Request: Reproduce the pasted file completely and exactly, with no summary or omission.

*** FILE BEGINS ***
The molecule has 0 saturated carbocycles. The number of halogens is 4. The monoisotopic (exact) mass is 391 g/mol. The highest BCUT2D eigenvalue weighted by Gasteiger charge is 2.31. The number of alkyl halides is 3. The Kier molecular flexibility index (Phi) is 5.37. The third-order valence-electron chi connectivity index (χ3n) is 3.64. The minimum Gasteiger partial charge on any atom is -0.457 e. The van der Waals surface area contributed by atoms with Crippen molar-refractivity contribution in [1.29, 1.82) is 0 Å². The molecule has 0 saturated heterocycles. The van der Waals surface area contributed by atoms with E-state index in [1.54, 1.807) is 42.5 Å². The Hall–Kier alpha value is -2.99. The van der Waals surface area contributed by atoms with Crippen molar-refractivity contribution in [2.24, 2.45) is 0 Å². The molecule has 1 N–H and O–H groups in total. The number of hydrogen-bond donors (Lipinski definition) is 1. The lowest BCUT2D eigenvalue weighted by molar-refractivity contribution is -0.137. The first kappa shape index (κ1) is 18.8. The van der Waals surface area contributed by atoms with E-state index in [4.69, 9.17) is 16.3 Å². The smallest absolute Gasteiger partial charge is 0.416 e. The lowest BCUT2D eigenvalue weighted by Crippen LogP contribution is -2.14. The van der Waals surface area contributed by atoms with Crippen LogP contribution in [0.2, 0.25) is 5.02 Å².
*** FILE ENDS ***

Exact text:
The molecule has 0 saturated carbocycles. The number of halogens is 4. The monoisotopic (exact) mass is 391 g/mol. The highest BCUT2D eigenvalue weighted by Gasteiger charge is 2.31. The number of alkyl halides is 3. The Kier molecular flexibility index (Phi) is 5.37. The third-order valence-electron chi connectivity index (χ3n) is 3.64. The minimum Gasteiger partial charge on any atom is -0.457 e. The van der Waals surface area contributed by atoms with Crippen molar-refractivity contribution in [1.29, 1.82) is 0 Å². The molecule has 0 saturated heterocycles. The van der Waals surface area contributed by atoms with E-state index in [1.54, 1.807) is 42.5 Å². The Hall–Kier alpha value is -2.99. The van der Waals surface area contributed by atoms with Crippen molar-refractivity contribution in [2.24, 2.45) is 0 Å². The molecule has 1 N–H and O–H groups in total. The number of hydrogen-bond donors (Lipinski definition) is 1. The lowest BCUT2D eigenvalue weighted by molar-refractivity contribution is -0.137. The first kappa shape index (κ1) is 18.8. The van der Waals surface area contributed by atoms with E-state index in [4.69, 9.17) is 16.3 Å². The smallest absolute Gasteiger partial charge is 0.416 e. The lowest BCUT2D eigenvalue weighted by Crippen LogP contribution is -2.14. The van der Waals surface area contributed by atoms with Crippen LogP contribution in [0.2, 0.25) is 5.02 Å².